In this step also consider other consequences outside of the markets. For instance, will the time required to execute the plan take away from family time or beers with the buddies? Can you deal with those consequences? Can your family and friends deal with it? We don’t live in a bubble; our actions affect others, and their actions affect us. If you have a career, can you squeeze in your trading activities without negatively affecting your other work? What if you lose your trading capital? Will that negatively affect your family or lifestyle? Consider the consequences of what you are doing and the effect it will have on yourself and others. Make sure you can handle such consequences.
If you haven’t fully accepted the consequences, they will come back to bite you. If you have accepted the consequences you will be more at peace with your trading and ironically this will improve the chances of profitability.
3. Is my trading plan consistent with who I am?
This is by far the most important question, as it is where most people fail to account for their individuality. Your plan may look good on paper; it meets your objectives, you can handle the consequences/losses which may result from it, but if it is inconsistent with who you are then you are unlikely to find success. If you do not like stress and constantly having to watch the market, no matter how much you want to be a day trader it is not going to work. Your day trading plan will likely fail because it is at odds with who are. Your personality will continue to sabotage you despite your best intentions. Alternatively, someone who can’t sleep while they have an open position is unlikely to achieve long-term success as a swing trader. Open a demo account and try out day trading, swing trading and investing. Research what it takes to be successful in each of these fields. What character traits do people in these fields typically have? What style of trading most accurately aligns with your goals and personality? Depending on your personality, how much time you have and your goals, you may opt to do one, two or all three styles of trading.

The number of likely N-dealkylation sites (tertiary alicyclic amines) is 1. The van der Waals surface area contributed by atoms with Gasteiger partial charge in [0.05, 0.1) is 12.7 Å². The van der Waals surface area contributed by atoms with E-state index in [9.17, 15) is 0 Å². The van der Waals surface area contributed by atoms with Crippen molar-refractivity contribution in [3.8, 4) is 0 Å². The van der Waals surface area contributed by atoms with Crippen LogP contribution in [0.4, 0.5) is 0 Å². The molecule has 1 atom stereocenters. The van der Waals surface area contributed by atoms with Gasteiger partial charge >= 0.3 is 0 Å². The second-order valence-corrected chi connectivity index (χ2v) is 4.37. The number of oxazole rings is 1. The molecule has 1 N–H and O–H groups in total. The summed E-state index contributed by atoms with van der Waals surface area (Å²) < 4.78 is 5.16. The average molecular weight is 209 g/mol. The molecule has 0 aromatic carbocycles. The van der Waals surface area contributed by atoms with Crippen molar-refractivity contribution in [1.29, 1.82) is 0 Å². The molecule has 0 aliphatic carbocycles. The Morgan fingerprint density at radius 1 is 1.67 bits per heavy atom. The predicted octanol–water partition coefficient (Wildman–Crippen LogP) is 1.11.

Look at your plan and and then take inventory of you who you are. Do the plan and you mesh? If not, re-work the plan. If you feel you will constantly need to fight internal urges then your plan will likely fail. If you know you have certain negative tendencies, you may need to set physical barriers to keep you from your tendencies, such as turning off monitors after entries, stop losses and profit targets have been set. This will help you to avoid exiting positions too early if this is one of your tendencies. It may mean having to leave the house or trading office during lunch if you continually lose money during the quite afternoon periods. Know yourself, and then build your plan so it neutralizes your negative tendencies.
If you and your plan do mesh, then proceed with executing your plan. If the plan has passed through these questions in an honest fashion, you will be well on your way to achieving your objective.
How to Stop Losing Money – Summary
If you are struggling, run your decisions and trading plan through these three questions. The questions, if fully and honestly answered, will clarify your objectives, make you aware of potential risks and ultimately determine if the plan is right for who you are. Trading is more than just plunking a plan on paper or hitting buy and sell buttons, you must make sure your plan aligns with your life and your personality. To get yourself on the profitable track, be as thorough with these questions as possible. Dig deep. The more we put into the exercise the more we get out.
These three questions, although I have altered them slightly, are from a non-finance book that I highly recommend: Accepting the Radical: You Can Not be Fixed by Ronna Smithrim and Christopher Oliphant. In the book these questions are used to determine the proper personal course of action when making decisions in everyday life.
By Cory Mitchell, CMT